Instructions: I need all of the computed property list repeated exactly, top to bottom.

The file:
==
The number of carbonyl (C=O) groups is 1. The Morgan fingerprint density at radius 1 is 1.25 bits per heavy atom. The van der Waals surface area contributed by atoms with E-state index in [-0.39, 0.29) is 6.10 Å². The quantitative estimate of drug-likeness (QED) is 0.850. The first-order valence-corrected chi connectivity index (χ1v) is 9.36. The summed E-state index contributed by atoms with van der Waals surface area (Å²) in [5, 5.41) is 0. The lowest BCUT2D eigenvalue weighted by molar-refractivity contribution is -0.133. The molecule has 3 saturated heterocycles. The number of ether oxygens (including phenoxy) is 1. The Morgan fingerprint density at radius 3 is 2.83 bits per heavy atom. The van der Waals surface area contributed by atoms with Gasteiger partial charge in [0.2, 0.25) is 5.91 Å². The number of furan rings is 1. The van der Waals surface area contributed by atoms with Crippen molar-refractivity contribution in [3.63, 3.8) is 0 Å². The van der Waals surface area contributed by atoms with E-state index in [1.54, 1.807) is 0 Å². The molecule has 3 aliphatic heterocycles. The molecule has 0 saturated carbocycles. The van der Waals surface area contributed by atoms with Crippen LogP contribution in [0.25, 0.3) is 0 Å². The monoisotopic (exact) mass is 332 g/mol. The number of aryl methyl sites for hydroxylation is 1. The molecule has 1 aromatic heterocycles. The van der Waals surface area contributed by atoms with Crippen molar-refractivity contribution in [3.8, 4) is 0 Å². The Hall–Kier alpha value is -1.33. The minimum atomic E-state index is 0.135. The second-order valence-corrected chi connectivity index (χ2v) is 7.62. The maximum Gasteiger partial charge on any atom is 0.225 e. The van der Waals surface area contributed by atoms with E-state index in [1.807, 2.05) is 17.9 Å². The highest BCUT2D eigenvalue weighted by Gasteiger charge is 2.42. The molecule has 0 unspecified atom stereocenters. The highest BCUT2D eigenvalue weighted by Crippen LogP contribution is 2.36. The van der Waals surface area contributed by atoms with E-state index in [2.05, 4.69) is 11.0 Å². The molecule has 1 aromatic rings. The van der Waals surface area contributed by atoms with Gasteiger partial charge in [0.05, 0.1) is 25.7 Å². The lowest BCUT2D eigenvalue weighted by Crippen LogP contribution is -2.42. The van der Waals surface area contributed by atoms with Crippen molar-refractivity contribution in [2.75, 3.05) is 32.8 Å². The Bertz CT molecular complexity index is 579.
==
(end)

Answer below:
The number of carbonyl (C=O) groups is 1. The Morgan fingerprint density at radius 1 is 1.25 bits per heavy atom. The van der Waals surface area contributed by atoms with E-state index in [-0.39, 0.29) is 6.10 Å². The quantitative estimate of drug-likeness (QED) is 0.850. The first-order valence-corrected chi connectivity index (χ1v) is 9.36. The summed E-state index contributed by atoms with van der Waals surface area (Å²) in [5, 5.41) is 0. The lowest BCUT2D eigenvalue weighted by molar-refractivity contribution is -0.133. The molecule has 3 saturated heterocycles. The number of ether oxygens (including phenoxy) is 1. The Morgan fingerprint density at radius 3 is 2.83 bits per heavy atom. The van der Waals surface area contributed by atoms with Gasteiger partial charge in [0.2, 0.25) is 5.91 Å². The number of furan rings is 1. The van der Waals surface area contributed by atoms with Crippen molar-refractivity contribution in [3.63, 3.8) is 0 Å². The van der Waals surface area contributed by atoms with E-state index in [1.54, 1.807) is 0 Å². The molecule has 3 aliphatic heterocycles. The molecule has 0 saturated carbocycles. The van der Waals surface area contributed by atoms with Crippen LogP contribution in [0.25, 0.3) is 0 Å². The monoisotopic (exact) mass is 332 g/mol. The number of aryl methyl sites for hydroxylation is 1. The molecule has 1 aromatic heterocycles. The van der Waals surface area contributed by atoms with Crippen molar-refractivity contribution in [3.8, 4) is 0 Å². The Hall–Kier alpha value is -1.33. The minimum atomic E-state index is 0.135. The second-order valence-corrected chi connectivity index (χ2v) is 7.62. The maximum Gasteiger partial charge on any atom is 0.225 e. The van der Waals surface area contributed by atoms with E-state index in [1.807, 2.05) is 17.9 Å². The highest BCUT2D eigenvalue weighted by Gasteiger charge is 2.42. The molecule has 0 unspecified atom stereocenters. The highest BCUT2D eigenvalue weighted by Crippen LogP contribution is 2.36. The van der Waals surface area contributed by atoms with E-state index in [2.05, 4.69) is 11.0 Å². The molecule has 1 aromatic rings. The van der Waals surface area contributed by atoms with Gasteiger partial charge in [0.05, 0.1) is 25.7 Å². The lowest BCUT2D eigenvalue weighted by Crippen LogP contribution is -2.42. The van der Waals surface area contributed by atoms with Crippen molar-refractivity contribution in [2.75, 3.05) is 32.8 Å². The Bertz CT molecular complexity index is 579.